Over many years, I have suffered the recommendation of traveling companions who insist that “If it’s got trucks outside, it must be good.” Nobody knows the roadside cafe as well as the Heroes of the Highway, talking on their CB radios and tooting their air horns as they roll 18 wheels of hunger into another greasy spoon. I don’t have any truck with truck drivers. Nor do I have any amongst my inner circle of besties. But, I do imagine (yes, imagine only) that gourmet dining is top of the list when it comes to fuelling the man as well as the 40 footer.
How often have I heard it said (also over many years) “It must be good if they eat here themselves.” This of course spoken about Chinese people eating in Chinese restaurants. I have a number of Chinese friends and I have enjoyed excellent, authentic Chinese food in restaurants when I was the only westerner on the premises. Now, those were great meals!
These musings got me thinking “Wow, what must the food be like at Chinese truck stops?” It must be awesome. That got me to cook one of the most popular Chinese dishes in these Western parts. Sweet and Sour Pork with Pineapple was originally brought into the west by Chinese oxen drivers bringing pineapples, peppers and pigs along the Spicy Road.
Really truthful side note on the Spicy Road: The Spicy Road is a route from Peking to Dublin along which Chinese truckers now bring all sorts of tasty treats to the Oriental supermarkets and restaurants of our capital city. The route has been in use for over five thousand years. The recipe is even mentioned in the Book of Kells (down the back just after the bit on how to give a monk a haircut), now on display in Trinity College, Dublin. There are a number of truck stops along the road and each serves its own version. Mine is a regional variation to suit our jaded Western palate.
Ingredients – enough for six people
- 500 grammes or so of pork shoulder, cubed
- Peppers – red, yellow and green
- Onions – 2 white, 1 red
- A pineapple
- Half a tablespoon of fresh ginger
Sweet & Sour Sauce
- 4 tablespoons of cider vinegar
- 2 tablespoons of soy sauce
- 2 tablespoons of tomato sauce
- 2 tablespoons of tomato puree
- 4 tablespoons of freshly squeezed orange juice
- 3 tablespoons of sugar
- 2 tablespoons of corn flour diluted in 5 tablespoons of water
- 2 tablespoons of self-raising flour
- 2 tablespoons of corn flour (corn starch)
- An egg
- Water to thin it out
- Flour to dust the pork
First, heat the oven to about 150ºC and warm a plate along with your serving bowls. Slice the vegetables and ginger.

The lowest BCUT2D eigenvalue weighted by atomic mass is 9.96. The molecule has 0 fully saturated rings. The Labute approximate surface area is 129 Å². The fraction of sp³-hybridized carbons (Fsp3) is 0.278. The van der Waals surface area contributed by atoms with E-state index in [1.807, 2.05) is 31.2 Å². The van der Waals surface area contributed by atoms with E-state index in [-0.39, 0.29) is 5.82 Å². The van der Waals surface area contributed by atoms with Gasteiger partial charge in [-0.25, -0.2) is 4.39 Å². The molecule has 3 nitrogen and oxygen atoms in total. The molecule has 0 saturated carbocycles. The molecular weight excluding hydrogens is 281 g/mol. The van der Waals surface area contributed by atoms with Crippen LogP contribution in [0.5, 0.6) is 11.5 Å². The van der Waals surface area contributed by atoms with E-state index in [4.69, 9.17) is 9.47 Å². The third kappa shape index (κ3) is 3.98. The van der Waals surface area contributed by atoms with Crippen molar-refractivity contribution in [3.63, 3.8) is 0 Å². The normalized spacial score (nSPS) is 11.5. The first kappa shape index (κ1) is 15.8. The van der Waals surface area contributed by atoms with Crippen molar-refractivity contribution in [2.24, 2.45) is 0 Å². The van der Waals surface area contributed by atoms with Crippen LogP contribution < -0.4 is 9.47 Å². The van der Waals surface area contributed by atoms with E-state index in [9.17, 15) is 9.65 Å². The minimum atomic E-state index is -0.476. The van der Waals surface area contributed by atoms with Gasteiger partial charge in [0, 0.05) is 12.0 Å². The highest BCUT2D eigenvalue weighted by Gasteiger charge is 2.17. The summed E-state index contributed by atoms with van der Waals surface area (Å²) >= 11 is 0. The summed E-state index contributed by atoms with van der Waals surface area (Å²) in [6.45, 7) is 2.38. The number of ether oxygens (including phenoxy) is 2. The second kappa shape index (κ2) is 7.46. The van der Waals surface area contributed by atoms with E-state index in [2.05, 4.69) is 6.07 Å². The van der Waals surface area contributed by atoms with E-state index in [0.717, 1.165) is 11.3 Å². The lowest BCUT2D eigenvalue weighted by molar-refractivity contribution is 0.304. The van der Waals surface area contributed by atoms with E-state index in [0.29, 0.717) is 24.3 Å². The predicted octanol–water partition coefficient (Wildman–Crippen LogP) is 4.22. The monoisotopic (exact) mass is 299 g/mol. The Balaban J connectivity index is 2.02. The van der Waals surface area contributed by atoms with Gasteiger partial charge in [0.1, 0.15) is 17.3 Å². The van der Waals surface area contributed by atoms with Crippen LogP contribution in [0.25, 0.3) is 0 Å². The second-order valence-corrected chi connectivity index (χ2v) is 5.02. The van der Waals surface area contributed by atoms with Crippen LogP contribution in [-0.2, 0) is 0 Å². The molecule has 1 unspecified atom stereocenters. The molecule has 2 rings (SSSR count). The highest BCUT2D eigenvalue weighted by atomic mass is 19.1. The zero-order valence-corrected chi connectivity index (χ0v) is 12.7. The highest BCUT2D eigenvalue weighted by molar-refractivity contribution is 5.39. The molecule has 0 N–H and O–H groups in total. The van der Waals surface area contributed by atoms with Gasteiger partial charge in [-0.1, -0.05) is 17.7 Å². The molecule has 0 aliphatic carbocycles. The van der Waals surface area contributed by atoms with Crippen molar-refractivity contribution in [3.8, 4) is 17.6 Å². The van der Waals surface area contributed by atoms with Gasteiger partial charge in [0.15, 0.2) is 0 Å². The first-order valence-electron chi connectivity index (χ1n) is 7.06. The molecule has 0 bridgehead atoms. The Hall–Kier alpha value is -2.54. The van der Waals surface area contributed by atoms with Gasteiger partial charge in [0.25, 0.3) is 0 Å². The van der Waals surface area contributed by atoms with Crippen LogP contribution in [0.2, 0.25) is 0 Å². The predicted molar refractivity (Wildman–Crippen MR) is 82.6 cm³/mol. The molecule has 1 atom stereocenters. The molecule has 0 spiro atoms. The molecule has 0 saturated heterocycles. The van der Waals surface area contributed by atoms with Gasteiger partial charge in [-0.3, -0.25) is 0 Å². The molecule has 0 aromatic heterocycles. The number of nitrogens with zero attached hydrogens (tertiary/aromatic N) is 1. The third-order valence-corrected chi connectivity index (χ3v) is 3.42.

Next, chop the pork and make the batter. The pork needs to be in bite sized cubes.
Combine all the sauce ingredients. They will look pretty uninviting at this stage.
Dust the pork in the flour. Add it to the batter.
Slice the pineapple into bite sized pieces. Heat a few tablespoons of sunflower oil in a wok until just below smoking point. Add the pork pieces a few at a time and cook until they are nice and golden.
Side note on cooking in oil. The three biggest mistakes people make when cooking with oil are as follows:
- Using the wrong oil.
- Cooking at too low a temperature.
- Cooking at too high a temperature.
When deep-frying (or shallow-frying) never, ever, use olive oil. It smokes at too low a temperature and will add a noxious element to your food. Use sunflower oil or peanut oil.
Get the temperature right. If the oil is not crackling slightly in the wok, it is too cool. If it is smoking, it’s too hot. Use a thermometer or your judgement (or both). You want it at about 190ºC. That’s hot. Don’t put your pinkies in there. Trust me on this.
Put some kitchen paper on the warmed plate in the oven. Transfer the cooked pork to the plate in the oven. Keep at this until it is all cooked. Pour off the oil and wipe the wok with kitchen paper. Add a bit more oil and fry the onions and ginger.
A soon as the onions start to soften, add the peppers.
Add the pineapple and stir.
By this stage, the sauce will start to become translucent and lovely aromas will fill the kitchen. Next, take the pork out of the oven and stir until it is partly coated in sauce.
Serve this over steamed rice.
If you happen to doubt my story on the origins of the food, cook the dish. It will mellow your doubt and make you feel good that such things can actually be true. Honest.
Final note on Chinese people in Chinese restaurants: If an Oriental restaurant packed with Chinese diners gives us confidence, why, oh why does a restaurant full of Irish people not inspire to the same degree? I’m only asking!